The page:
J.B. Blackford

Refine. Hone. Distill. The self is a text, too.

Logophilia — Part One

As I edited my way through fine art/documentary photographer Charlee Brodsky’s soon-to-be POD book illuminating the stories of recovering single moms and their children at Sojourner House (SH), one of the concepts that hit me the hardest was the luxury of a photograph. Our world is inundated with photos because of the ability to snap and share a picture of whatever we see, whether it be nonsensical or necessary. The women at SH do not have at their disposal the gift of capturing a moment, a memory, a smile — often because they cannot afford the resource of a camera or a cameraphone.

Recognizing this truth as I read through the manuscript took me to another correlation: the luxury of books and the long-term effects that the love of reading can have on one’s life.

When I was in elementary school, my mother read daily to my sister and me. We sat on our covered porch, snuggled under blankets in her bed, or piled onto the couch while she brought alive series like Little House on the Prairie or The Indian in the Cupboard, complete with voices to match characters’ speech patterns. Even before that, I was surrounded with storybooks in our home, and also had two grandmothers who read to me regularly. I was the kid who thought I could read because I memorized a book after hearing it so many times. I was also a kid who had no idea how truly lucky I was.

Many children lack access to books, let alone adults with the time or inclination to read to them. There are endless statistics and websites about illiteracy rates in our country, as well as many sources which agree on the substantial advantage given to children who are read to and who develop strong reading skills. The link is also clear between reading and one’s ability to speak and communicate effectively from an early age.

I’ve seen this phenomenon actively at work in my two-year-old nephew, Benjamin. He has been read to every day of his life, including those spent in utero, when his father read The Very Hungry Caterpillar each night to my sister’s growing stomach. Even as a newborn, whenever Benjamin fussed or cried, having this story read to him was immediately calming. Now, Ben brings books to me to read or is content “reading” quietly to himself while his mother and I talk, and every night both Mom and Dad take turns reading several books to him before bed. At ten months old, he could connect the verbalization, “What’s our rule?” to the expectation that he sit down on the kitchen floor before having a small snack. At two years old, he is speaking in short but complete sentences, and telling me “Come on, Aunt Jen, run!” as his little legs take him tearing down the hallway toward his room and more books.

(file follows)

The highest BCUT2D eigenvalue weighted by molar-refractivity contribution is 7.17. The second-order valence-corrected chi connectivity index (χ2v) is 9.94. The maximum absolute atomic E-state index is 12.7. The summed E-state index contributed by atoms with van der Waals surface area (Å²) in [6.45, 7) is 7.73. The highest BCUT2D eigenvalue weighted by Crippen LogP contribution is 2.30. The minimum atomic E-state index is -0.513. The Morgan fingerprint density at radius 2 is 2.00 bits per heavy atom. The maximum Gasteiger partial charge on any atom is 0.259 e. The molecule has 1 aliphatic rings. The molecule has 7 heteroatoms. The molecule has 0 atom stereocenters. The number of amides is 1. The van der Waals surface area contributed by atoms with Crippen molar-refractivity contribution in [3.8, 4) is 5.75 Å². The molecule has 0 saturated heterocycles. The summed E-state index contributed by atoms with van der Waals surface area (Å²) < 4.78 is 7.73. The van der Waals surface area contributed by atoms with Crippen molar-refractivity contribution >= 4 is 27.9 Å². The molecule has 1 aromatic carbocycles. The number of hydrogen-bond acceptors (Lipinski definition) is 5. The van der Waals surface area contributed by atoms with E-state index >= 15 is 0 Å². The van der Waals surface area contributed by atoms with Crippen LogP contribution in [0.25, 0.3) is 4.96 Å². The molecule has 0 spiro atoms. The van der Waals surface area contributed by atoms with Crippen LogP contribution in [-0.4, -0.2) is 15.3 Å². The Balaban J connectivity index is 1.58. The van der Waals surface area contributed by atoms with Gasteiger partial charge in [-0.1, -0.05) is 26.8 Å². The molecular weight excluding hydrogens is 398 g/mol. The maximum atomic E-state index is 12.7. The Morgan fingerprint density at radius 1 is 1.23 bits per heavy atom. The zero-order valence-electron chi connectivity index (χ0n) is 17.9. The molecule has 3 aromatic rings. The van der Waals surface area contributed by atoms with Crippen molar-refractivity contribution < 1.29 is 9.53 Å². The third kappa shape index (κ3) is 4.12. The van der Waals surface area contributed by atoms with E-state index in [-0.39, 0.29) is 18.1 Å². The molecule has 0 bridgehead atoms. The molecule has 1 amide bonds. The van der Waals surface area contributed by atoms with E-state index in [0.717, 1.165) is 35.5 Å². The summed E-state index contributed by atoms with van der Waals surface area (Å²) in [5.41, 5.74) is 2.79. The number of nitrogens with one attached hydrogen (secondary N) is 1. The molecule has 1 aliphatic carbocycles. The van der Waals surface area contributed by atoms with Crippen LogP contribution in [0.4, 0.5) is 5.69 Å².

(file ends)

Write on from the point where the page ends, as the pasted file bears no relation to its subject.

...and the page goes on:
Yet, as I read to Benjamin his favorite Goodnight Moon or Tails (complete with interactive textures and movement), I think about the mind-numbing multitude of children who will never have this luxury, and the possible play-out of consequences, whether it’s an unsuccessful and unpleasant educational experience, lack of confidence in conversational skills, or another person who is added to the statistics about poverty or incarceration

Of course, there is resource after program after donation campaign geared toward recognizing and eliminating this inequality. There are more sites than I can link to which talk about the necessity of the parent-child reading relationship, and how this activity will give your child essential skills in so many arenas. But I have to ask all of us lovers-of-language, those of us who know the joy of reading and writing (and editing!), is it enough?  As our country slides steadily down a slope away from the #1 spot in education (among many other things), if reading can be shown as a crucial element in successful education and a flourishing future, what else can we do? Can we not organize readers willing to volunteer their voice at local afterschool programs? Can we not take a cue from NYC’s Fiction Addiction, and call on writers of children’s books to become frequent readers as well? I owe a great debt to every person and every book which fostered in me the love of reading, without which I wouldn’t be where I am today, and it seems, to me, an inexcusable disservice to each child who is deprived of that same opportunity. 

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3 comments on “Logophilia — Part One

  1. Pingback: Money Where My Mouth Is | JB Blackford

  2. Pingback: Literacy: A Christmas Miracle? | JB Blackford

  3. Pingback: Homeschooled (and not THAT weird). | JB Blackford

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This entry was posted on September 4, 2012 by in Reading, Teaching and tagged , , , , , , , , .
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